Leading Horses to Water
Ancient Greeks began the way of
thinking originally known as natural philosophy but which we now call
science. Science emerged as we know it during the Renaissance, in
an age dominated by fear, superstition, injustice, and brutality.
In other words, pretty much like the present. These musings are
aimed at explaining how science works, and how science can serve even
nonscientists in their efforts to make sense of the world. I can
try to explain things but it’s up to you to decide whether or not you
wish to drink from these waters.
#23 - Learning Science by Soundbites?
Created: 17 September 2012
I can’t tell you how many times in the last five years, or even in the
last five months, I’ve been told that we scientists need to master the
soundbite. The main motivation for these endless calls to rally
‘round the soundbite is that the “other side” (whoever that might be)
is using them, and we can only make an effective riposte if we learn
how to do the same thing.
So let me get this straight, now – an anti-science campaign like that
being carried out by the global climate change deniers using slogans
and soundbites is so effective and so convincing to the American public
that our only choice is to skip over that troublesome and evidently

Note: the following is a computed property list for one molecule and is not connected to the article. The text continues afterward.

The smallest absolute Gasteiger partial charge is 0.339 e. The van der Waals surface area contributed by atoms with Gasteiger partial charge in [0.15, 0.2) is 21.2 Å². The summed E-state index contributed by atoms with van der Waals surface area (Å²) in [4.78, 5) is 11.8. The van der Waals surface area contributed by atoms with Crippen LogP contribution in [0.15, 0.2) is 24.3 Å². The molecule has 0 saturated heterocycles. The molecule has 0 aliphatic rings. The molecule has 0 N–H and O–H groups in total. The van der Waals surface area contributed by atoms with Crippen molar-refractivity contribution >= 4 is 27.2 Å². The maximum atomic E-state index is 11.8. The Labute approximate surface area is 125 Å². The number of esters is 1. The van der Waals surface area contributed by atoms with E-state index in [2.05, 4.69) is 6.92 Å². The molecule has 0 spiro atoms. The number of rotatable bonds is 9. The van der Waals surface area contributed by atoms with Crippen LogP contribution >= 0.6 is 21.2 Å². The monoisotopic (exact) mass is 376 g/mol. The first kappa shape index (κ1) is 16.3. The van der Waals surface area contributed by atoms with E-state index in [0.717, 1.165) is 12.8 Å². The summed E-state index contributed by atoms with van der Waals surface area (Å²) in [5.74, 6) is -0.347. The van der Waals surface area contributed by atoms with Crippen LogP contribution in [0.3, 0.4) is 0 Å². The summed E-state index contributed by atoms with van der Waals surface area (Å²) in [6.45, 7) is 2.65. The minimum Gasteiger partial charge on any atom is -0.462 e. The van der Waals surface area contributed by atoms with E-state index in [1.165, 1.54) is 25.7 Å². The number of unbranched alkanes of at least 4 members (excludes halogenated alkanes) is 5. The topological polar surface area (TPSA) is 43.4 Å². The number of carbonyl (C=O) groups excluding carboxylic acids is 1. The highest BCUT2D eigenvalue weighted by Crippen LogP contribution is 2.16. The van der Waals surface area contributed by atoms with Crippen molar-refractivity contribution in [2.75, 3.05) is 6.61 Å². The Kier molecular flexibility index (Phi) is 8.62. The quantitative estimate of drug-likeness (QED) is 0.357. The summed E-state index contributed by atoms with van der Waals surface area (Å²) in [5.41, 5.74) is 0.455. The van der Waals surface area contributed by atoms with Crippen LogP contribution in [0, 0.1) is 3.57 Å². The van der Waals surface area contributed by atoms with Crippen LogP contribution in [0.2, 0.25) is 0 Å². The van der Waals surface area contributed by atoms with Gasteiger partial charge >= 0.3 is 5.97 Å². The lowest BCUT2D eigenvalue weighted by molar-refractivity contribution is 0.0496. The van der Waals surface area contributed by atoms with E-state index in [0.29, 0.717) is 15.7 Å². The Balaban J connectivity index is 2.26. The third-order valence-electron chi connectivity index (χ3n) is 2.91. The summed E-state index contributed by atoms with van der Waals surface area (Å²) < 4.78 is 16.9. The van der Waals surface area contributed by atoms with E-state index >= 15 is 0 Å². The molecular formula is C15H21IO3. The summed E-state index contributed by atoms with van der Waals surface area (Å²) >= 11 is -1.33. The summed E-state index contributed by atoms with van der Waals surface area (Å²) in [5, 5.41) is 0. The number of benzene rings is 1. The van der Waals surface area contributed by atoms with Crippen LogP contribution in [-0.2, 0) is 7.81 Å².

boring thinking process and replace it with an emotional campaign
providing little or no substantive science content? Really?
If this is actually true, of course, we in science might benefit from
such a vacuous exercise if we could master the art of the soundbite,
but would the public benefit from it? I think not!
Call me an old-fashioned fuddy-duddy if you wish, but I believe our
main problem is associated with a public so uninspired by nuanced
reasoning that their attention span is restricted to a five-second
soundbite. If we have to resort to soundbites to have any hope of
getting any sort of message across, then are we not explicitly
admitting that our battle to help our society think through the host of
challenging scientific and technological issues has been lost already?